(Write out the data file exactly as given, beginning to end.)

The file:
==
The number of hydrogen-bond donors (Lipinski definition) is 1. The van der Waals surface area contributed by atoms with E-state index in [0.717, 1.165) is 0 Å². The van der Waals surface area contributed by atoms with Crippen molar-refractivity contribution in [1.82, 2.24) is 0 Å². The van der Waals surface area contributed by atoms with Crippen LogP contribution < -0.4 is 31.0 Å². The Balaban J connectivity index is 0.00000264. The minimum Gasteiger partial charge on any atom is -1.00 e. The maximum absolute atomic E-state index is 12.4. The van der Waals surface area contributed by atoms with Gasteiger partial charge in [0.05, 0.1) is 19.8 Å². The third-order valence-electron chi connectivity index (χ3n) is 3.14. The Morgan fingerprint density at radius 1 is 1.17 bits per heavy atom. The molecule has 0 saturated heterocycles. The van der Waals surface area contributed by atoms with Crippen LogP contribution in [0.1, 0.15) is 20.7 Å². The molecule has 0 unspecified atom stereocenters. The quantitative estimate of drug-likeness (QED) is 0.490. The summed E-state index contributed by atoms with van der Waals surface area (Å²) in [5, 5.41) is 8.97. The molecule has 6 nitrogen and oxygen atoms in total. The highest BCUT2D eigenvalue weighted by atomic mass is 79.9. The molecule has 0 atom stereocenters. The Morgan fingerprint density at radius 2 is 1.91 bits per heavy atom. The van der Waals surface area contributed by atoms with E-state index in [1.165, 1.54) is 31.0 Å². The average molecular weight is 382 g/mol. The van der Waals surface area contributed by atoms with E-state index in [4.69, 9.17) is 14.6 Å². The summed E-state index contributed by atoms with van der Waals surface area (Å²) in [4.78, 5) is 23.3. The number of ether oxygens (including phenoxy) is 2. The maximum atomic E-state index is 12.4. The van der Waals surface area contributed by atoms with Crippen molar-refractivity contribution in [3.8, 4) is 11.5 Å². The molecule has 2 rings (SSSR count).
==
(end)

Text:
The number of hydrogen-bond donors (Lipinski definition) is 1. The van der Waals surface area contributed by atoms with E-state index in [0.717, 1.165) is 0 Å². The van der Waals surface area contributed by atoms with Crippen molar-refractivity contribution in [1.82, 2.24) is 0 Å². The van der Waals surface area contributed by atoms with Crippen LogP contribution < -0.4 is 31.0 Å². The Balaban J connectivity index is 0.00000264. The minimum Gasteiger partial charge on any atom is -1.00 e. The maximum absolute atomic E-state index is 12.4. The van der Waals surface area contributed by atoms with Gasteiger partial charge in [0.05, 0.1) is 19.8 Å². The third-order valence-electron chi connectivity index (χ3n) is 3.14. The Morgan fingerprint density at radius 1 is 1.17 bits per heavy atom. The molecule has 0 saturated heterocycles. The van der Waals surface area contributed by atoms with Crippen LogP contribution in [0.1, 0.15) is 20.7 Å². The molecule has 0 unspecified atom stereocenters. The quantitative estimate of drug-likeness (QED) is 0.490. The summed E-state index contributed by atoms with van der Waals surface area (Å²) in [5, 5.41) is 8.97. The molecule has 6 nitrogen and oxygen atoms in total. The highest BCUT2D eigenvalue weighted by atomic mass is 79.9. The molecule has 0 atom stereocenters. The Morgan fingerprint density at radius 2 is 1.91 bits per heavy atom. The van der Waals surface area contributed by atoms with E-state index in [1.165, 1.54) is 31.0 Å². The average molecular weight is 382 g/mol. The van der Waals surface area contributed by atoms with E-state index in [4.69, 9.17) is 14.6 Å². The summed E-state index contributed by atoms with van der Waals surface area (Å²) in [4.78, 5) is 23.3. The number of ether oxygens (including phenoxy) is 2. The maximum atomic E-state index is 12.4. The van der Waals surface area contributed by atoms with Crippen molar-refractivity contribution in [3.8, 4) is 11.5 Å². The molecule has 2 rings (SSSR count).